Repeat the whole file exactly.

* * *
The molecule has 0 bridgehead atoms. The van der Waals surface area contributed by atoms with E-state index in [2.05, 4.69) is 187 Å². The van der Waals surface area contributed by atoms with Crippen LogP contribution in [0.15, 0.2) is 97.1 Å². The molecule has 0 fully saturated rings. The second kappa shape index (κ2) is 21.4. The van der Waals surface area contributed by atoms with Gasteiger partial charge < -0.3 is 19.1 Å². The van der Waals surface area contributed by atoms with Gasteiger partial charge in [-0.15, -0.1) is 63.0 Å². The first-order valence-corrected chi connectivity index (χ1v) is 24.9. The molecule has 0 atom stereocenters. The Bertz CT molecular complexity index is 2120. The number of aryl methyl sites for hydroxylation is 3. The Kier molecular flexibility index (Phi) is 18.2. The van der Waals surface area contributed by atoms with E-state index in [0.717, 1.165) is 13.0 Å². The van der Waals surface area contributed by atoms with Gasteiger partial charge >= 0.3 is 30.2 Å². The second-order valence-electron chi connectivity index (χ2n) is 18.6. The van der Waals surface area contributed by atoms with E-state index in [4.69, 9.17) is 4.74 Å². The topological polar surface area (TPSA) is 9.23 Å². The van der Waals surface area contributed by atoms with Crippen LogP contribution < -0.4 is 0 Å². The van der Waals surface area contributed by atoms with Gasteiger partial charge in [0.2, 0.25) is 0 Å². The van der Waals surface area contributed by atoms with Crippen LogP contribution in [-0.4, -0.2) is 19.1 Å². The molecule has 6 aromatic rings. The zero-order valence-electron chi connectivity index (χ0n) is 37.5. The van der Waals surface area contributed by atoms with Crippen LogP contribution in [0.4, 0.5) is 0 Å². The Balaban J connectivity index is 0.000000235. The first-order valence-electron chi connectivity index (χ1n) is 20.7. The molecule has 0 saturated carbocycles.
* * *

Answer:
The molecule has 0 bridgehead atoms. The van der Waals surface area contributed by atoms with E-state index in [2.05, 4.69) is 187 Å². The van der Waals surface area contributed by atoms with Crippen LogP contribution in [0.15, 0.2) is 97.1 Å². The molecule has 0 fully saturated rings. The second kappa shape index (κ2) is 21.4. The van der Waals surface area contributed by atoms with Gasteiger partial charge < -0.3 is 19.1 Å². The van der Waals surface area contributed by atoms with Gasteiger partial charge in [-0.15, -0.1) is 63.0 Å². The first-order valence-corrected chi connectivity index (χ1v) is 24.9. The molecule has 0 atom stereocenters. The Bertz CT molecular complexity index is 2120. The number of aryl methyl sites for hydroxylation is 3. The Kier molecular flexibility index (Phi) is 18.2. The van der Waals surface area contributed by atoms with E-state index in [0.717, 1.165) is 13.0 Å². The van der Waals surface area contributed by atoms with Gasteiger partial charge >= 0.3 is 30.2 Å². The second-order valence-electron chi connectivity index (χ2n) is 18.6. The van der Waals surface area contributed by atoms with E-state index in [4.69, 9.17) is 4.74 Å². The topological polar surface area (TPSA) is 9.23 Å². The van der Waals surface area contributed by atoms with Crippen LogP contribution < -0.4 is 0 Å². The van der Waals surface area contributed by atoms with Gasteiger partial charge in [0.2, 0.25) is 0 Å². The van der Waals surface area contributed by atoms with Crippen LogP contribution in [-0.4, -0.2) is 19.1 Å². The molecule has 6 aromatic rings. The zero-order valence-electron chi connectivity index (χ0n) is 37.5. The van der Waals surface area contributed by atoms with Crippen LogP contribution in [0.4, 0.5) is 0 Å². The Balaban J connectivity index is 0.000000235. The first-order valence-electron chi connectivity index (χ1n) is 20.7. The molecule has 0 saturated carbocycles.